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Bill Brydon

From Bologna to Lisbon: the political uses of the Lisbon 'script' in European higher ed... - 0 views

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    This contribution explores the transformation of higher education policy from the mere co-ordination of educational curricula by national governments to the embodiment of the Lisbon Agenda's 'governance architecture', together with its impact on national policies, institutions and actors. It does so by charting change in both policy outputs and policy outcomes in four different European countries - England, the Netherlands, Germany and Italy - and by relating these changes to the ideational and organizational aspects of the Lisbon Strategy. We suggest that Lisbon acted as a 'script' to be followed by national governments and other policy actors, enabling them to gradually adapt to Lisbon-induced ideational and organizational pressures, and to shape national organizational and communicative discourses that can overcome entrenched interests and transform the prevailing perception of higher education so deeply rooted in national cultural and policy traditions.
Bill Brydon

From Bologna to Lisbon: the political uses of the Lisbon 'script' in European higher ed... - 0 views

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    This contribution explores the transformation of higher education policy from the mere co-ordination of educational curricula by national governments to the embodiment of the Lisbon Agenda's 'governance architecture', together with its impact on national policies, institutions and actors. It does so by charting change in both policy outputs and policy outcomes in four different European countries - England, the Netherlands, Germany and Italy - and by relating these changes to the ideational and organizational aspects of the Lisbon Strategy. We suggest that Lisbon acted as a 'script' to be followed by national governments and other policy actors, enabling them to gradually adapt to Lisbon-induced ideational and organizational pressures, and to shape national organizational and communicative discourses that can overcome entrenched interests and transform the prevailing perception of higher education so deeply rooted in national cultural and policy traditions.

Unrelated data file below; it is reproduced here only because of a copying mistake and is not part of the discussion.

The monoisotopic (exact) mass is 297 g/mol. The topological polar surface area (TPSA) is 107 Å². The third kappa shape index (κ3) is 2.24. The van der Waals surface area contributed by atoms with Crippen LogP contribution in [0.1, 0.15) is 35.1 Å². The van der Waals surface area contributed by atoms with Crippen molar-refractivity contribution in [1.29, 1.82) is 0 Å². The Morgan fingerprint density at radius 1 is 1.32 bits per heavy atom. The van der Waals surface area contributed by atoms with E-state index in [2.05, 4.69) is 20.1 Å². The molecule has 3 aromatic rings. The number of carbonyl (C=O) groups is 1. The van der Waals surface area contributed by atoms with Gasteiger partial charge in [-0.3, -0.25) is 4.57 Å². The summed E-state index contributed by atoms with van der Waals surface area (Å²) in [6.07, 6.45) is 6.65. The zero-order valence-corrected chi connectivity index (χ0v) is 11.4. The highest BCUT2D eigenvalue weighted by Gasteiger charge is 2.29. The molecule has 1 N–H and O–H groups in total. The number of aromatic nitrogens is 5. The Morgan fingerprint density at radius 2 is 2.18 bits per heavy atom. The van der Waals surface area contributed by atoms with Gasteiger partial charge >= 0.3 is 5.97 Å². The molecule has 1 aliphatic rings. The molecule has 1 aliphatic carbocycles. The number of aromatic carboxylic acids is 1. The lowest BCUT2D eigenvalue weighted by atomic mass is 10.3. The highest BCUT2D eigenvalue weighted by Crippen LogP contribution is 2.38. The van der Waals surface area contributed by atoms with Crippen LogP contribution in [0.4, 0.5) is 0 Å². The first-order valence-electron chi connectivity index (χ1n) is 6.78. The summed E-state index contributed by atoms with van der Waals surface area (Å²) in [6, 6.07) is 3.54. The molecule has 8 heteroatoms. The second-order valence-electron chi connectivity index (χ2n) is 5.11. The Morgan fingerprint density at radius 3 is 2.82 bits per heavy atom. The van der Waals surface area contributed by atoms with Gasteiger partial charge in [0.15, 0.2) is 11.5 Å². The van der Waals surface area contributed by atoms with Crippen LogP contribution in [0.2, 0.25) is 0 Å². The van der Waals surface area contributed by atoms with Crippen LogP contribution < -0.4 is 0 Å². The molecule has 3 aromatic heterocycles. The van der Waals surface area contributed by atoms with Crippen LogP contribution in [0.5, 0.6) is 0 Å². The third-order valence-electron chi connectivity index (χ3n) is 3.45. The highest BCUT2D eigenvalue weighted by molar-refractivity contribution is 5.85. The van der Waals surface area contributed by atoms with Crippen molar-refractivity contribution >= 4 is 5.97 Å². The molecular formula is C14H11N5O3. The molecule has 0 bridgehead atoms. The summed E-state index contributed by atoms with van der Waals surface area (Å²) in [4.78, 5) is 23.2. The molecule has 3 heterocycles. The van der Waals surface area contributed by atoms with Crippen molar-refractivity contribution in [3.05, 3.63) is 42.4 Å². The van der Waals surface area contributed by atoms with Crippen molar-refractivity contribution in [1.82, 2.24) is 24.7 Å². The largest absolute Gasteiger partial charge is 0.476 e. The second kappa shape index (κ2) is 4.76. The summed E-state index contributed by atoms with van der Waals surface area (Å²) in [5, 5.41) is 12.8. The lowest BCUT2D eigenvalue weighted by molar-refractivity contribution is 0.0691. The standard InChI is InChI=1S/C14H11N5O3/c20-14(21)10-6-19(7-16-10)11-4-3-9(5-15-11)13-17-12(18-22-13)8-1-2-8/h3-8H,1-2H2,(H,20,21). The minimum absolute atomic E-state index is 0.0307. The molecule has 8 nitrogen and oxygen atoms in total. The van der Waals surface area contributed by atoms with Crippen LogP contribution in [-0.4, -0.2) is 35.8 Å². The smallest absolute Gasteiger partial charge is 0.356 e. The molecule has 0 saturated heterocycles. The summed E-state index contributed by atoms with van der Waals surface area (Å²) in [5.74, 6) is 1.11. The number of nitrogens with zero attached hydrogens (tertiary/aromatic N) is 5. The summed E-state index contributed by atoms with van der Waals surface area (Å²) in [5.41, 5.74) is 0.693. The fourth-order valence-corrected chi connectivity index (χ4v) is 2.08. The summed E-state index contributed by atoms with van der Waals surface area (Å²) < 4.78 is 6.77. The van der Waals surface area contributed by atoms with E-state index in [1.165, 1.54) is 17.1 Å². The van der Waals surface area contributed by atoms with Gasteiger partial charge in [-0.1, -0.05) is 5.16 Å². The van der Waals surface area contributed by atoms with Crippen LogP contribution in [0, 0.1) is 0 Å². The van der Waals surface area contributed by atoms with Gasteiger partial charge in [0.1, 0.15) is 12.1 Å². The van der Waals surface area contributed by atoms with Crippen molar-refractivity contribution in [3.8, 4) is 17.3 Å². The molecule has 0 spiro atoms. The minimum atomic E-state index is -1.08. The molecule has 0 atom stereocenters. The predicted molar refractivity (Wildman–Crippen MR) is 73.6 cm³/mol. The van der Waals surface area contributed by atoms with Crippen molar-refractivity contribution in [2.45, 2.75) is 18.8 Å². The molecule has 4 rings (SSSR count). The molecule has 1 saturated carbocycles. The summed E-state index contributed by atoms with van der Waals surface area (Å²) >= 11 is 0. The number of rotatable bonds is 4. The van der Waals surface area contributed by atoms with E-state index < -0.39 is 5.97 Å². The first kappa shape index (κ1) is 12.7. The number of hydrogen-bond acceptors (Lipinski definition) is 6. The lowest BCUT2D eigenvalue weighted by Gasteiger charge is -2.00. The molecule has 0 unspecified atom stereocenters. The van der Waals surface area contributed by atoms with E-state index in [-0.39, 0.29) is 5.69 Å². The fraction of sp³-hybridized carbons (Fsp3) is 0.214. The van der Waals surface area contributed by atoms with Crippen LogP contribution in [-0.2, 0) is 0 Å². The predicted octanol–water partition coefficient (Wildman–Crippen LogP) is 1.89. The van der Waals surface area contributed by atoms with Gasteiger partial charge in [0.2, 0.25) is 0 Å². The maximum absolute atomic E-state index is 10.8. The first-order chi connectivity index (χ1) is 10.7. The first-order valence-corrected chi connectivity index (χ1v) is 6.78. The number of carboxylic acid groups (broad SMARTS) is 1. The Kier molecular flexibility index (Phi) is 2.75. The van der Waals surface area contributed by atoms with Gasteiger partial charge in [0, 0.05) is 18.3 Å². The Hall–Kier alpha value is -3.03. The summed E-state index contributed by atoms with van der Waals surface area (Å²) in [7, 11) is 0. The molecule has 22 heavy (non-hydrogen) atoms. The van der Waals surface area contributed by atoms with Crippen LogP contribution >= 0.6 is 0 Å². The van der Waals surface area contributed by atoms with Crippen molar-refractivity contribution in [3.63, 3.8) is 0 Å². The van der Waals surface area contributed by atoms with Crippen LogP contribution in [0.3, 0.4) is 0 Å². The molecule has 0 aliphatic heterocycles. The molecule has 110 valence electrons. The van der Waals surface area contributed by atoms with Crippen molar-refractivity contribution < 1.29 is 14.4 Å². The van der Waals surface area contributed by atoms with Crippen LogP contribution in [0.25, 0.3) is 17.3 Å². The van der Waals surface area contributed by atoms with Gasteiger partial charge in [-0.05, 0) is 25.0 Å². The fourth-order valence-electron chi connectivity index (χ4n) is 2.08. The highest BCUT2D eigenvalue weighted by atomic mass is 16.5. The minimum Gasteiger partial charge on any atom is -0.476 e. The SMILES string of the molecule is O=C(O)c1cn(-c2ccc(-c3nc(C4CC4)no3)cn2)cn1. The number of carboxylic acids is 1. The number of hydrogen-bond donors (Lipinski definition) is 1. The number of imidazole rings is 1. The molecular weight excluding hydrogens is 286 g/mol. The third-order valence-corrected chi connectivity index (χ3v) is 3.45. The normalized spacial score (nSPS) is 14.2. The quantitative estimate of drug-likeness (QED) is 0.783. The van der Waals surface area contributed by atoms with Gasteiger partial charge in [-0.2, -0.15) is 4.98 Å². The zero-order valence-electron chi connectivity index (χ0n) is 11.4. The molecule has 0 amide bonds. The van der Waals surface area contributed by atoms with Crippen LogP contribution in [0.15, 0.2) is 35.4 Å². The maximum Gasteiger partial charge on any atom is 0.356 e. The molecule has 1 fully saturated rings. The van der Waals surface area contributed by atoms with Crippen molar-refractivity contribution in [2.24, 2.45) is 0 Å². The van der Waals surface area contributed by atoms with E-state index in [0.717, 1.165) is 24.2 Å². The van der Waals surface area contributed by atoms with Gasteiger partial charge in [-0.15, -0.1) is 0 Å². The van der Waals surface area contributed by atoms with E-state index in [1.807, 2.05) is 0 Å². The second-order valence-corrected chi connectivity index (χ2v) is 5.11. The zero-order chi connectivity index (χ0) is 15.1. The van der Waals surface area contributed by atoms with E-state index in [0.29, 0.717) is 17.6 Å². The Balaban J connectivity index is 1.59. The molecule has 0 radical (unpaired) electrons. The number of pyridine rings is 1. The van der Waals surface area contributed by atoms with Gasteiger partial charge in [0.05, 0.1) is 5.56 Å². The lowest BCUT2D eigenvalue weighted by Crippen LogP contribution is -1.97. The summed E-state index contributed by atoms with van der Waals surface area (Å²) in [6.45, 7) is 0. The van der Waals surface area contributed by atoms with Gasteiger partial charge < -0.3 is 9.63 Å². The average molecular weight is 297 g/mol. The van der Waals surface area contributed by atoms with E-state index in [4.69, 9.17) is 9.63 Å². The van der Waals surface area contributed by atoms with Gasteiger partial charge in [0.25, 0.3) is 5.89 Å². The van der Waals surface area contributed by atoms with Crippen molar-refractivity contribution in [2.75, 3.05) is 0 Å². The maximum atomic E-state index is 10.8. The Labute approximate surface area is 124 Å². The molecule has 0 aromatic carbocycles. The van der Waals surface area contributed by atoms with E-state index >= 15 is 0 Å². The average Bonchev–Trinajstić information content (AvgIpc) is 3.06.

Bill Brydon

symploke - To Save Academe - 0 views

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    In 1996, a relatively unknown associate professor of comparative literature at the Université de Montréal caused a stir by publishing a book that showed how colleges and universities are run more like businesses or corporations than educational institutions. Widely read and cited, Bill Readings' The University in Ruins (1996) was an indictment of corporate practices in academia. It announced that business values were supplanting academic values in the administration of universities-and laid the groundwork for a chorus of increasingly dystopian voices decrying the political and economic future of higher education. Readings' book was highly influential and convinced many scholars whose primary area of research was not higher education to start thinking and writing about the corporate conditions of academe. Over the course a dozen years following Readings' publication, many other fine accounts of the corporate logic of the contemporary university were published, including CUNY sociologist Stanley Aronowitz's The Knowledge Factory: Dismantling the Corporate University and Creating True Higher Learning (2001), former Harvard President Derek Bok's Universities in the Marketplace: The Commercialization of Higher Education (2003), freelance journalist and New America Foundation fellow Jennifer Washburn's University, Inc.: The Corporate Corruption of Higher Education (2005), and more recently, Ohio State University English professor Frank Donoghue's The Last Professors: The Corporate University and the Fate of the Humanities (2008). Derek Bok reports how he received "one proposition after another to exchange some piece or product of Harvard for money-often, quite substantial sums of money" (2009, 46). Donoghue boldly
Bill Brydon

symploke - The Open Access Debate - 0 views